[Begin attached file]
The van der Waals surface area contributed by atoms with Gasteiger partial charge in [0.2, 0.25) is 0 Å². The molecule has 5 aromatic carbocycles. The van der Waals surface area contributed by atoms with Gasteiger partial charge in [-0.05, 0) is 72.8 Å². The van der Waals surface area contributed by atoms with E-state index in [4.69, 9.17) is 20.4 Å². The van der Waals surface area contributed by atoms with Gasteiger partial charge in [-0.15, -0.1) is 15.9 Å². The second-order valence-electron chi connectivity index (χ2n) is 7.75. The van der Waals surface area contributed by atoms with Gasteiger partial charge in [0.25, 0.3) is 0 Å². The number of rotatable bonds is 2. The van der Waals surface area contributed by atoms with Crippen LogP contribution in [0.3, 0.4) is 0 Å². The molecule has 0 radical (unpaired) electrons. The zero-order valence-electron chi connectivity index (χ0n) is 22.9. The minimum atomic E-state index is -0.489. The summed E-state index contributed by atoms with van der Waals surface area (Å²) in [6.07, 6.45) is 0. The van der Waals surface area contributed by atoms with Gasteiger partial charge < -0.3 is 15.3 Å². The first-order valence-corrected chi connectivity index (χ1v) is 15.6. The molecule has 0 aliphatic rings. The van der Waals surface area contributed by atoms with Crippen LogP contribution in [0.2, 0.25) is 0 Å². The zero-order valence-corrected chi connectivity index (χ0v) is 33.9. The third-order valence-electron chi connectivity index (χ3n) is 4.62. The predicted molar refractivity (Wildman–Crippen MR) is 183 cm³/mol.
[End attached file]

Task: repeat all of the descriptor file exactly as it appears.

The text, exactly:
The van der Waals surface area contributed by atoms with Gasteiger partial charge in [0.2, 0.25) is 0 Å². The molecule has 5 aromatic carbocycles. The van der Waals surface area contributed by atoms with Gasteiger partial charge in [-0.05, 0) is 72.8 Å². The van der Waals surface area contributed by atoms with E-state index in [4.69, 9.17) is 20.4 Å². The van der Waals surface area contributed by atoms with Gasteiger partial charge in [-0.15, -0.1) is 15.9 Å². The second-order valence-electron chi connectivity index (χ2n) is 7.75. The van der Waals surface area contributed by atoms with Gasteiger partial charge in [0.25, 0.3) is 0 Å². The number of rotatable bonds is 2. The van der Waals surface area contributed by atoms with Crippen LogP contribution in [0.3, 0.4) is 0 Å². The molecule has 0 radical (unpaired) electrons. The zero-order valence-electron chi connectivity index (χ0n) is 22.9. The minimum atomic E-state index is -0.489. The summed E-state index contributed by atoms with van der Waals surface area (Å²) in [6.07, 6.45) is 0. The van der Waals surface area contributed by atoms with Gasteiger partial charge < -0.3 is 15.3 Å². The first-order valence-corrected chi connectivity index (χ1v) is 15.6. The molecule has 0 aliphatic rings. The van der Waals surface area contributed by atoms with Crippen LogP contribution in [0.2, 0.25) is 0 Å². The zero-order valence-corrected chi connectivity index (χ0v) is 33.9. The third-order valence-electron chi connectivity index (χ3n) is 4.62. The predicted molar refractivity (Wildman–Crippen MR) is 183 cm³/mol.